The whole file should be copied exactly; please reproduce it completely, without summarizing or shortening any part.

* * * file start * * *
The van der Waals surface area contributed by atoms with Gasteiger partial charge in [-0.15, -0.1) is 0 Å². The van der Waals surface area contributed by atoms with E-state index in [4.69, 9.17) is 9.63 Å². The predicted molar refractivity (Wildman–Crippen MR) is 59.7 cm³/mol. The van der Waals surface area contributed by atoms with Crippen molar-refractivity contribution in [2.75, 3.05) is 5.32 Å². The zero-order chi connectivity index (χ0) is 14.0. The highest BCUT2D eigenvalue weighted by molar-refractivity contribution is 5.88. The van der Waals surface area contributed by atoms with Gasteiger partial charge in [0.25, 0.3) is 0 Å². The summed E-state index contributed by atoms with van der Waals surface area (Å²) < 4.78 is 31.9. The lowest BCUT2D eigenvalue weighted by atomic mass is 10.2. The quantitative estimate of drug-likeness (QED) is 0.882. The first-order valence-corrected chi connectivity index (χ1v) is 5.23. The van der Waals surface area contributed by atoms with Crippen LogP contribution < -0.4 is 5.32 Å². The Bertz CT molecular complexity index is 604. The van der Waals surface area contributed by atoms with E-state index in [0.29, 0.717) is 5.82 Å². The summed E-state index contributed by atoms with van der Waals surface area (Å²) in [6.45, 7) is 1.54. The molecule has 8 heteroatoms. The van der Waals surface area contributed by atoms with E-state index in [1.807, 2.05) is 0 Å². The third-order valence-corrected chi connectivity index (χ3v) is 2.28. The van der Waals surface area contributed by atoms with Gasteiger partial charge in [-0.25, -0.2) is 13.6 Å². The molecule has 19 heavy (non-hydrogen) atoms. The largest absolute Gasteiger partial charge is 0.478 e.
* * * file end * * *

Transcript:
The van der Waals surface area contributed by atoms with Gasteiger partial charge in [-0.15, -0.1) is 0 Å². The van der Waals surface area contributed by atoms with E-state index in [4.69, 9.17) is 9.63 Å². The predicted molar refractivity (Wildman–Crippen MR) is 59.7 cm³/mol. The van der Waals surface area contributed by atoms with Crippen molar-refractivity contribution in [2.75, 3.05) is 5.32 Å². The zero-order chi connectivity index (χ0) is 14.0. The highest BCUT2D eigenvalue weighted by molar-refractivity contribution is 5.88. The van der Waals surface area contributed by atoms with Gasteiger partial charge in [0.25, 0.3) is 0 Å². The summed E-state index contributed by atoms with van der Waals surface area (Å²) < 4.78 is 31.9. The lowest BCUT2D eigenvalue weighted by atomic mass is 10.2. The quantitative estimate of drug-likeness (QED) is 0.882. The first-order valence-corrected chi connectivity index (χ1v) is 5.23. The van der Waals surface area contributed by atoms with Crippen LogP contribution < -0.4 is 5.32 Å². The Bertz CT molecular complexity index is 604. The van der Waals surface area contributed by atoms with E-state index in [0.29, 0.717) is 5.82 Å². The summed E-state index contributed by atoms with van der Waals surface area (Å²) in [6.45, 7) is 1.54. The molecule has 8 heteroatoms. The van der Waals surface area contributed by atoms with E-state index in [1.807, 2.05) is 0 Å². The third-order valence-corrected chi connectivity index (χ3v) is 2.28. The van der Waals surface area contributed by atoms with Gasteiger partial charge in [-0.25, -0.2) is 13.6 Å². The molecule has 19 heavy (non-hydrogen) atoms. The largest absolute Gasteiger partial charge is 0.478 e.